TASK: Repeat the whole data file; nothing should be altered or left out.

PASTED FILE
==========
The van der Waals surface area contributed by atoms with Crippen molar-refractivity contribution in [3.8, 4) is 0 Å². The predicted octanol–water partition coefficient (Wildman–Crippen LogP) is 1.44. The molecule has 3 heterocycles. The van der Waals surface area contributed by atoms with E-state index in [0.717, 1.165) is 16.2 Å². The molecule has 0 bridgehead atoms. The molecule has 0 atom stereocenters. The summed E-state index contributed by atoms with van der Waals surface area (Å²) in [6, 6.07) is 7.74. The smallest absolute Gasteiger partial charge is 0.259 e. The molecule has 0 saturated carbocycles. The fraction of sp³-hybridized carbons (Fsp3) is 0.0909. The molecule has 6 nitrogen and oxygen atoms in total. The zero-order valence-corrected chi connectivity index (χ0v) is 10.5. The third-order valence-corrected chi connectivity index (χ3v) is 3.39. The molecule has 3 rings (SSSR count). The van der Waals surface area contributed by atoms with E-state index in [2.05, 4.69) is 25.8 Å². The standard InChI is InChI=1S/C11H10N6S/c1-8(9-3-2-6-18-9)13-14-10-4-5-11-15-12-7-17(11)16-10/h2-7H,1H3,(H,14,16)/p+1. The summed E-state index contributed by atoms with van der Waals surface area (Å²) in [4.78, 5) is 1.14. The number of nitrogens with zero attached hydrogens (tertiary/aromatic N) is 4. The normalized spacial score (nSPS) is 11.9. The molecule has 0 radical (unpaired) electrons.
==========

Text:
The van der Waals surface area contributed by atoms with Crippen molar-refractivity contribution in [3.8, 4) is 0 Å². The predicted octanol–water partition coefficient (Wildman–Crippen LogP) is 1.44. The molecule has 3 heterocycles. The van der Waals surface area contributed by atoms with E-state index in [0.717, 1.165) is 16.2 Å². The molecule has 0 bridgehead atoms. The molecule has 0 atom stereocenters. The summed E-state index contributed by atoms with van der Waals surface area (Å²) in [6, 6.07) is 7.74. The smallest absolute Gasteiger partial charge is 0.259 e. The molecule has 0 saturated carbocycles. The fraction of sp³-hybridized carbons (Fsp3) is 0.0909. The molecule has 6 nitrogen and oxygen atoms in total. The zero-order valence-corrected chi connectivity index (χ0v) is 10.5. The third-order valence-corrected chi connectivity index (χ3v) is 3.39. The molecule has 3 rings (SSSR count). The van der Waals surface area contributed by atoms with E-state index in [2.05, 4.69) is 25.8 Å². The standard InChI is InChI=1S/C11H10N6S/c1-8(9-3-2-6-18-9)13-14-10-4-5-11-15-12-7-17(11)16-10/h2-7H,1H3,(H,14,16)/p+1. The summed E-state index contributed by atoms with van der Waals surface area (Å²) in [4.78, 5) is 1.14. The number of nitrogens with zero attached hydrogens (tertiary/aromatic N) is 4. The normalized spacial score (nSPS) is 11.9. The molecule has 0 radical (unpaired) electrons.